6 Things About Sales Enablement Your Boss Wants to Know
No sales enablement project happens without the approval and buy-in of executive leadership. Time is valuable for executives, so how do you present a comprehensive plan without drowning them in the details?
For starters, make sure your message is focused on what’s most important and highlights what THEY care about.
Here are 6 things you should focus on when pitching your sales enablement plan to your boss.
Let’s start with the most important…
1. The Challenge
You may want to jump straight into the promise of this exciting solution and how it will make life easier for your sales reps, but hold off.
Like every good storyteller, you must start at the beginning- what is the specific problem and how does that problem impact them? If the pain of the problem and it’s affect on the organization is understood, you will have their full attention.
Stating the challenge clearly at the beginning of your presentation will help everyone get on the same page and understand exactly what you are targeting.
2. The Solution
The next logical step is to outline how that challenge will be solved. For this pitch, keep the message high-level. Briefly go over the value of the solution and how it will address the key issues.
Deeper conversations will follow if the solution seems like a good fit and that is the time for details. Try to keep your initial proposal focused on the big picture unless your boss asks questions and wants to dive deeper.
3. The Outcome(s)
This is where you need to be prepared and have done your research. Who else has tried this approach? How did it work? Where has it failed? What are the expected outcomes and your benchmarks for success? If you are working with a sales enablement vendor, they should be able to provide you with metrics or case studies. If you’re proposing a self-made solution, this portion may be more difficult. Make sure you know the expected ROI before walking into this conversation.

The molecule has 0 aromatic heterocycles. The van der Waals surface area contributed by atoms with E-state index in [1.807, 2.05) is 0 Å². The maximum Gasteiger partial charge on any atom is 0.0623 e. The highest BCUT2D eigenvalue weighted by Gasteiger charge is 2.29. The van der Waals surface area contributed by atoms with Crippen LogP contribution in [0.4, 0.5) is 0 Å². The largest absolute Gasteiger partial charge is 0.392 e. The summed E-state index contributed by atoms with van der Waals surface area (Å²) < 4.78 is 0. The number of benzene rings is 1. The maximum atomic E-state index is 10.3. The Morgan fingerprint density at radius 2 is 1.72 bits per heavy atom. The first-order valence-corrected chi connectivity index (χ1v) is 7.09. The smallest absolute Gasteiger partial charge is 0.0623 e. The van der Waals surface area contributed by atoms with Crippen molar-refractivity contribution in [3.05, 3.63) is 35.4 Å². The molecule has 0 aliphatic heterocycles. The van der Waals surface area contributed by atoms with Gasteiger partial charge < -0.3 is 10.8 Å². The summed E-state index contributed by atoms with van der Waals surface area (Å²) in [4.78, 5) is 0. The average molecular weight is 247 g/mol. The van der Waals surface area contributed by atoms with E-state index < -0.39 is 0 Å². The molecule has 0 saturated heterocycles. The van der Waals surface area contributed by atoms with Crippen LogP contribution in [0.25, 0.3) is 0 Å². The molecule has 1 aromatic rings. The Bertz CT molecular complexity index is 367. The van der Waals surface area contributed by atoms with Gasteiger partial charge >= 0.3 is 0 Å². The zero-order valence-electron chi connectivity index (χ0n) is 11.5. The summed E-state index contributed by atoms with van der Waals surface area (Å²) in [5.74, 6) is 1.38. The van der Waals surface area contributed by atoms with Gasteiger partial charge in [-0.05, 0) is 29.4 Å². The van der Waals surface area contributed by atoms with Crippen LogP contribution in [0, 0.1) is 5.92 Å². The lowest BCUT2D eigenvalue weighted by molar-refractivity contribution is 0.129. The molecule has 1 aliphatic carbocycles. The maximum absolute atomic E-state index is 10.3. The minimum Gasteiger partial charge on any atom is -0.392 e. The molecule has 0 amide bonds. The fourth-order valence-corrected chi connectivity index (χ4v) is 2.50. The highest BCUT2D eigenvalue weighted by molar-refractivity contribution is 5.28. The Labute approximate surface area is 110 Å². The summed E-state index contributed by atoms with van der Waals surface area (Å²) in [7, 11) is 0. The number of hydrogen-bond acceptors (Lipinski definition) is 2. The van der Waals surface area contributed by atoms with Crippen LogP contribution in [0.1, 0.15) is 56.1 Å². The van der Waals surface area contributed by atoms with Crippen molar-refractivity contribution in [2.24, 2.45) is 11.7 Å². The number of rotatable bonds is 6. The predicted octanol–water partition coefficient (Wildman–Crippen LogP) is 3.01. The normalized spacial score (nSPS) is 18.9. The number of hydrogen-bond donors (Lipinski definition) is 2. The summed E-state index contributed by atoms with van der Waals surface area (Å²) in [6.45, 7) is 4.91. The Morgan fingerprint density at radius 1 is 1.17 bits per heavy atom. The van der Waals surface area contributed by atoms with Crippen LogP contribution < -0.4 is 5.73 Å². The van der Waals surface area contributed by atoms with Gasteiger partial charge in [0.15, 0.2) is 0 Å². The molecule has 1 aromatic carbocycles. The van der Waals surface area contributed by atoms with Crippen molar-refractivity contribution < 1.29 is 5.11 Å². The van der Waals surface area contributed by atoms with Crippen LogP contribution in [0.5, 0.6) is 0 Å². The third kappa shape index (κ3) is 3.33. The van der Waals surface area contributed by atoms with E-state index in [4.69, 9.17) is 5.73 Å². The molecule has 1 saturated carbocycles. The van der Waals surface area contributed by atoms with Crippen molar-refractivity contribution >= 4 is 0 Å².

4. Needed Resources
Who will be responsible for executing your plan? What does this team look like and consist of? Will you have to work with other teams? Your boss will want to know who is going to be involved and who may need to come onboard.
Additionally, how much is this project going to cost? Not only the cost for any purchased solutions, but also the time the project is going to take and whether it’s worth it.
5. Impact Across the Entire Business
Expanding on the big picture outcome from your presentation, now is your opportunity to emphasize the tangibles the solution will bring to each team it impacts: sales reps, marketing, sales ops, sales training, the C-suite, etc. If you can prove your solution is good for the organization as a whole and a win for each individual group, how can they say no?
6. Anticipated Timeline / Roadmap
When will this project launch and more importantly, when will they start seeing results? If the initiative is planned in phases, now is the time to break down what to expect in terms of deliverables, effort, timeline and ROI. Setting expectations from the beginning will help mitigate any anxiety if the ROI is not immediate.
You may be reading this and thinking “that sounds like a lot of work and research!” The good news is you don’t have to do it alone. Give one of our sales enablement experts a call at 1-800-771-6011 for a free consultation to discuss what tools and processes would be a good fit for your business.
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